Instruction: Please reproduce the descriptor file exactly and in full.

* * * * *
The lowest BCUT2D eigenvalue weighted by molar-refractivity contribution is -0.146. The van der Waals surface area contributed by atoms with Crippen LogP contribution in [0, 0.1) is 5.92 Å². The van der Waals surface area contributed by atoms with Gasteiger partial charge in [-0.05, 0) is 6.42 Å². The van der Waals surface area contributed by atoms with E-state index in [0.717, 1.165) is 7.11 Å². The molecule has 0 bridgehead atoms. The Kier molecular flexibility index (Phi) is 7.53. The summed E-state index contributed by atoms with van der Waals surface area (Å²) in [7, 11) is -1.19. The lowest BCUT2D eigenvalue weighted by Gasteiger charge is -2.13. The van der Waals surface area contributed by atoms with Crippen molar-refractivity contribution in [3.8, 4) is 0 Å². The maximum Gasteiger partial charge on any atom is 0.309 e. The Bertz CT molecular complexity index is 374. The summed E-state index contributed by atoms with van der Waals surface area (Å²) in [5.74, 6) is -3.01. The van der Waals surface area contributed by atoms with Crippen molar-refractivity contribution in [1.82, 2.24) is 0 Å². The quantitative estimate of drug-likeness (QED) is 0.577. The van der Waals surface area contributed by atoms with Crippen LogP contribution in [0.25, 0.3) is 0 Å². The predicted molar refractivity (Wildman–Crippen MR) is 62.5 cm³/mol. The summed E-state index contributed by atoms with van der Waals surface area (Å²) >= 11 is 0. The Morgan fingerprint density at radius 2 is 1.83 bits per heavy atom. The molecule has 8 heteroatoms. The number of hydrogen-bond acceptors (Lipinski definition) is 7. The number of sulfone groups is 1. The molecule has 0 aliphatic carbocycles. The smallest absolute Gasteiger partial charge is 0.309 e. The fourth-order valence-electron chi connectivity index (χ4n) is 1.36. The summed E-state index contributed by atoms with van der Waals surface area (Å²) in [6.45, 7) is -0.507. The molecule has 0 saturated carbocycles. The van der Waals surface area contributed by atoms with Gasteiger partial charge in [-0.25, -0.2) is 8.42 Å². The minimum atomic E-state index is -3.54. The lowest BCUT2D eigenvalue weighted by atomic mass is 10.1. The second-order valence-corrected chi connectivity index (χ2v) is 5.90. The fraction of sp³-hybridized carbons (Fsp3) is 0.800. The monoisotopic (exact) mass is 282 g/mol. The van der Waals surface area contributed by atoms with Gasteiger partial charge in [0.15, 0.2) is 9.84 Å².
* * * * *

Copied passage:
The lowest BCUT2D eigenvalue weighted by molar-refractivity contribution is -0.146. The van der Waals surface area contributed by atoms with Crippen LogP contribution in [0, 0.1) is 5.92 Å². The van der Waals surface area contributed by atoms with Gasteiger partial charge in [-0.05, 0) is 6.42 Å². The van der Waals surface area contributed by atoms with E-state index in [0.717, 1.165) is 7.11 Å². The molecule has 0 bridgehead atoms. The Kier molecular flexibility index (Phi) is 7.53. The summed E-state index contributed by atoms with van der Waals surface area (Å²) in [7, 11) is -1.19. The lowest BCUT2D eigenvalue weighted by Gasteiger charge is -2.13. The van der Waals surface area contributed by atoms with Crippen molar-refractivity contribution in [3.8, 4) is 0 Å². The maximum Gasteiger partial charge on any atom is 0.309 e. The Bertz CT molecular complexity index is 374. The summed E-state index contributed by atoms with van der Waals surface area (Å²) in [5.74, 6) is -3.01. The van der Waals surface area contributed by atoms with Crippen molar-refractivity contribution in [1.82, 2.24) is 0 Å². The quantitative estimate of drug-likeness (QED) is 0.577. The van der Waals surface area contributed by atoms with Crippen LogP contribution in [0.25, 0.3) is 0 Å². The predicted molar refractivity (Wildman–Crippen MR) is 62.5 cm³/mol. The summed E-state index contributed by atoms with van der Waals surface area (Å²) >= 11 is 0. The Morgan fingerprint density at radius 2 is 1.83 bits per heavy atom. The molecule has 8 heteroatoms. The number of hydrogen-bond acceptors (Lipinski definition) is 7. The number of sulfone groups is 1. The molecule has 0 aliphatic carbocycles. The smallest absolute Gasteiger partial charge is 0.309 e. The fourth-order valence-electron chi connectivity index (χ4n) is 1.36. The summed E-state index contributed by atoms with van der Waals surface area (Å²) in [6.45, 7) is -0.507. The molecule has 0 saturated carbocycles. The van der Waals surface area contributed by atoms with Gasteiger partial charge in [-0.25, -0.2) is 8.42 Å². The minimum atomic E-state index is -3.54. The lowest BCUT2D eigenvalue weighted by atomic mass is 10.1. The second-order valence-corrected chi connectivity index (χ2v) is 5.90. The fraction of sp³-hybridized carbons (Fsp3) is 0.800. The monoisotopic (exact) mass is 282 g/mol. The van der Waals surface area contributed by atoms with Gasteiger partial charge in [0.15, 0.2) is 9.84 Å².